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    Thank you for the explanation Alex. I was not necessarily looking to circumvent any such restriction, just have control over the text and placement of the error message - in general we consider a popup alert refering to "Lightstreamer" (which the end user may or may not have any knowledge of) is less than friendly. Feeding the error through the normal reporting callbacks already in existence seems preferable - and you can still refuse to start the engine as now.

    I will go investigate the alternate engine creation strategies you pointed out, I'd only just my code converted to the loadEngineMinimal method, now I notice it is deprecated!

    It is not clear to me what all the consequences of supporting sharing an engine across windows are, especially if the original push page that loaded it is closed. It makes sense for frame based apps, but if multiple browser tabs or windows are open - I'm just not sure.

  4. #4
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    Quote Originally Posted by Waddy
    Thank you for the explanation Alex. I was not necessarily looking to circumvent any such restriction, just have control over the text and placement of the error message - in general we consider a popup alert refering to "Lightstreamer" (which the end user may or may not have any knowledge of) is less than friendly. Feeding the error through the normal reporting callbacks already in existence seems preferable - and you can still refuse to start the engine as now.
    Waddy, your considerations make sense. We promoted that alert to bypass any customization, to be sure it was not lost, but we'll probable introduce a way to customize the text or block it in a future release (quite soon).

    Quote Originally Posted by Waddy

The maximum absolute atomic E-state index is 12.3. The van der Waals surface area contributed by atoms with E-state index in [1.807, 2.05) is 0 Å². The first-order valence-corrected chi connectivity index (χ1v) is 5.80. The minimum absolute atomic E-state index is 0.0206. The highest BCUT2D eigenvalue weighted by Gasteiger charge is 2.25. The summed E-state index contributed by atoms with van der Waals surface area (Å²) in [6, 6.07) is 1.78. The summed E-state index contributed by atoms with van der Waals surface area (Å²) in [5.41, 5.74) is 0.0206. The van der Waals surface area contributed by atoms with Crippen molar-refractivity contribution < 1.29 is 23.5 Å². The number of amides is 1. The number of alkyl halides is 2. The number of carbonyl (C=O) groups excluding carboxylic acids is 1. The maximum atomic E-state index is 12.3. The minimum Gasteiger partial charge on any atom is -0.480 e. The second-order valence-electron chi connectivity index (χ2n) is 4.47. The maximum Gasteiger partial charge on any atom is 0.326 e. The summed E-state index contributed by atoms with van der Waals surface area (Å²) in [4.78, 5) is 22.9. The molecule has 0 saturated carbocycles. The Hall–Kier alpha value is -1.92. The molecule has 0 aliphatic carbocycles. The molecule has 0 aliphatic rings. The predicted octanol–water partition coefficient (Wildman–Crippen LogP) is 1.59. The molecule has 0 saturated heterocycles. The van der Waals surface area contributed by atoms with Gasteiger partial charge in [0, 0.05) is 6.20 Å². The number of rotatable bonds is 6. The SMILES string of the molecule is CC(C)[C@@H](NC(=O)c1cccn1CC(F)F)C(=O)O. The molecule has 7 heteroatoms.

I will go investigate the alternate engine creation strategies you pointed out, I'd only just my code converted to the loadEngineMinimal method, now I notice it is deprecated!
    Yep, more clear and rational methods were introduced with Web Client 4.2: createEngine() and seekEngine().

    Quote Originally Posted by Waddy
    It is not clear to me what all the consequences of supporting sharing an engine across windows are, especially if the original push page that loaded it is closed. It makes sense for frame based apps, but if multiple browser tabs or windows are open - I'm just not sure.
    In that case, when the Master Push-Page is closed, all the pages stop pushing. But when a new Master Push-Page is created all the existing pages automatically attach to it. In a future relase of Lightstreamer, the automatic migration of the Master Push-Page will be implemented, that is: if the Master Push-Page is closed, an existing Push-Page is eelcted and becomes the new Master Push-Page automatically.

  5. #5
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    onClientAlert released

    Hi All,

    following Waddy's advices we've added a new callback to both PushPage and LightstreamerEngine objects called onClientAlert.

    The new callback differs from the onClientError (1 2) callback in the message's purpose. While onClientError's messages targets the developer to warn him about possible problems, the onClientAlert's messages notify the final user on any critical conditions, related to its environment, that prevent the application from working.

    The default implementation shows an alert so that the behavior is kept the same as the previous versions of the web client. To stop the alerts substitute the default callback with an empty function is enough.

    Check these links for details:
    http://www.lightstreamer.com/docs/cl...#onClientAlert
    http://www.lightstreamer.com/docs/cl...#onClientAlert